M&A continues to be a feature of the Australian landscape as Investa Office was the subject of a last second bidding war between Blackstone and Oxford Properties as the original Blackstone bid was going to a shareholder vote. Oxford had the highest bid at the end of the quarter, but that bid was only indicative. Office markets in Sydney and Melbourne are showing good rental growth and tightening cap rates. Retail, however, trades at a discounted valuation on due to negative re-leasing spreads and slowing sales growth. We favor higher quality malls in this environment.

In Singapore, the government surprised the market by announcing tightening measures for the property market. This caused Singapore developers to sell off sharply following the announcement, but we believe the bearish reaction was overdone.

Europe and UK

Europe was negative on the quarter, dragged down by the UK after Brexit negotiations reached an impasse at the end of the quarter. Prime Minister Theresa May suffered a major setback as the EU rejected the “Chequers” proposal. The 10-year bund rate rose throughout the quarter and broke through the 50 bps level near the end of the quarter.

We remain cautious on retail, but the discounted valuations could spark some M&A activity

Macroeconomic data continued to show solid growth, though it continues to temper off the higher readings earlier in the year. Purchasing manager indices and German IFO Business Climate Index continue to suggest GDP growth will be in the 2% range. However, Europe did not escape the US-China trade war rhetoric as markets feared spillover effects on global trade.

In central bank action, the Bank of England raised rates 25 bps while the European Central Bank held course with the expected end of quantitative easing in December followed by no rate hikes until at least summer of 2019.

Real estate fundamentals remain strong in all asset classes except for retail. We expect this to continue as economic growth remains positive. We remain cautious on retail, but the discounted valuations could spark some M&A activity. We expect continued cap rate compression in the office sector, especially in prime Paris, Spain, and Sweden on the back of strong like-for-like rental growth. Logistics continues to be a secular winner of technological changes in e-commerce and the global supply chain.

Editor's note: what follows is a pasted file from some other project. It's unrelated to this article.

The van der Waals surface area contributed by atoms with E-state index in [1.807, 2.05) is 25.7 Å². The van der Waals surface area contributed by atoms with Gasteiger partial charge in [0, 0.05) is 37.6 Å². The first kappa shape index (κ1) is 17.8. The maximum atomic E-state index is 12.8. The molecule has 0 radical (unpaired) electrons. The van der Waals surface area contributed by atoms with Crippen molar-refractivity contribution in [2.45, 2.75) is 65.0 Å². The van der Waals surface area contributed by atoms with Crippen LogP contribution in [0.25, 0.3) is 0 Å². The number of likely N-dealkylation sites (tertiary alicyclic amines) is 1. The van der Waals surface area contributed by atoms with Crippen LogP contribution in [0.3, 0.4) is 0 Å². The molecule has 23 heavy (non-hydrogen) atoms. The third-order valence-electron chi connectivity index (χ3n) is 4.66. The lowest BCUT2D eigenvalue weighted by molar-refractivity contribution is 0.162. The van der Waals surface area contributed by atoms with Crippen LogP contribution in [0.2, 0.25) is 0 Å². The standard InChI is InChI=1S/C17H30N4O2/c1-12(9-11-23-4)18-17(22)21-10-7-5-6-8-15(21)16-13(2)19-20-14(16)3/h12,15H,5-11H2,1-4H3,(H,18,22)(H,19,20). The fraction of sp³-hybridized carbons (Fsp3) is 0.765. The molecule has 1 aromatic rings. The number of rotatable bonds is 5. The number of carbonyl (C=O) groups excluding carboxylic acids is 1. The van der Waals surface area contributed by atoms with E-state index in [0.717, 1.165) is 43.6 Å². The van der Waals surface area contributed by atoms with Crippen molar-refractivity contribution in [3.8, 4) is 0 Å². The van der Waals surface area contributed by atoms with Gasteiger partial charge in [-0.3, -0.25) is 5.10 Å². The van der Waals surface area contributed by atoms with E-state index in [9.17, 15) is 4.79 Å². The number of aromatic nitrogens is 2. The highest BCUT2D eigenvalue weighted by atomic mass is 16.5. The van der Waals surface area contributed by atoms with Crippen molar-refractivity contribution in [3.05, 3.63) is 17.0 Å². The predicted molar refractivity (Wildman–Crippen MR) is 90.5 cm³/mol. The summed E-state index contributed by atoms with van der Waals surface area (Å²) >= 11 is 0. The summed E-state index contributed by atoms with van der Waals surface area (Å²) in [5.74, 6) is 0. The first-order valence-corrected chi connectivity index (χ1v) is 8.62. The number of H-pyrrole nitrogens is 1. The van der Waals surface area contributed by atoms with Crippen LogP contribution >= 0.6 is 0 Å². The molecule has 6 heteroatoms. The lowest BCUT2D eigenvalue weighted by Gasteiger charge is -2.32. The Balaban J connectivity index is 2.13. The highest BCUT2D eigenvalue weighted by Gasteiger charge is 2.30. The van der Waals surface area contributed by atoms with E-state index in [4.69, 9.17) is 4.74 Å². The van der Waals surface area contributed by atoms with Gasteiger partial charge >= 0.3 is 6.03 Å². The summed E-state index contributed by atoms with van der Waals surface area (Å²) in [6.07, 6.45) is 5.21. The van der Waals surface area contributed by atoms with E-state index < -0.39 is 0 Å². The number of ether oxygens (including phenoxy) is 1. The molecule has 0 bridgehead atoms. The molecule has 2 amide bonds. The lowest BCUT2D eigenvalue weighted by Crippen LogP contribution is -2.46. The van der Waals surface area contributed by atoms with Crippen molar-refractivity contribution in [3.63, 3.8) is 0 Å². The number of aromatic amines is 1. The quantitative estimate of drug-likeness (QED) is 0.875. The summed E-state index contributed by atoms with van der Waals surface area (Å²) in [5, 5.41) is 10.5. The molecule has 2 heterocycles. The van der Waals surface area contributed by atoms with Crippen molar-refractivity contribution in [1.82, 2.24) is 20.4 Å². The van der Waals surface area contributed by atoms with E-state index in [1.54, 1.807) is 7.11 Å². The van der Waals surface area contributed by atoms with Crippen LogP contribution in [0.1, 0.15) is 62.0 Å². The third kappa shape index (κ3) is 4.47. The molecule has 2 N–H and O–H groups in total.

North America

As with elsewhere around the globe, trade and tariffs were the talk of the quarter but there was some good news as the US, Canada, and Mexico agreed to a new trade agreement. The new agreement was not that different from the previous one, but at least the noise from those negotiations can be put to bed. REITs were modestly positive in this region for the quarter, though they trailed broader equities as the S&P 500 index continues to make new all-time highs. This is likely a near-term market reaction to the 10-year Treasury yield rising through the 3% level. However, we continue to see very strong debt and equity markets for commercial real estate causing private market values to either maintain or continue to rise, so we still see attractive valuations in the public REIT market.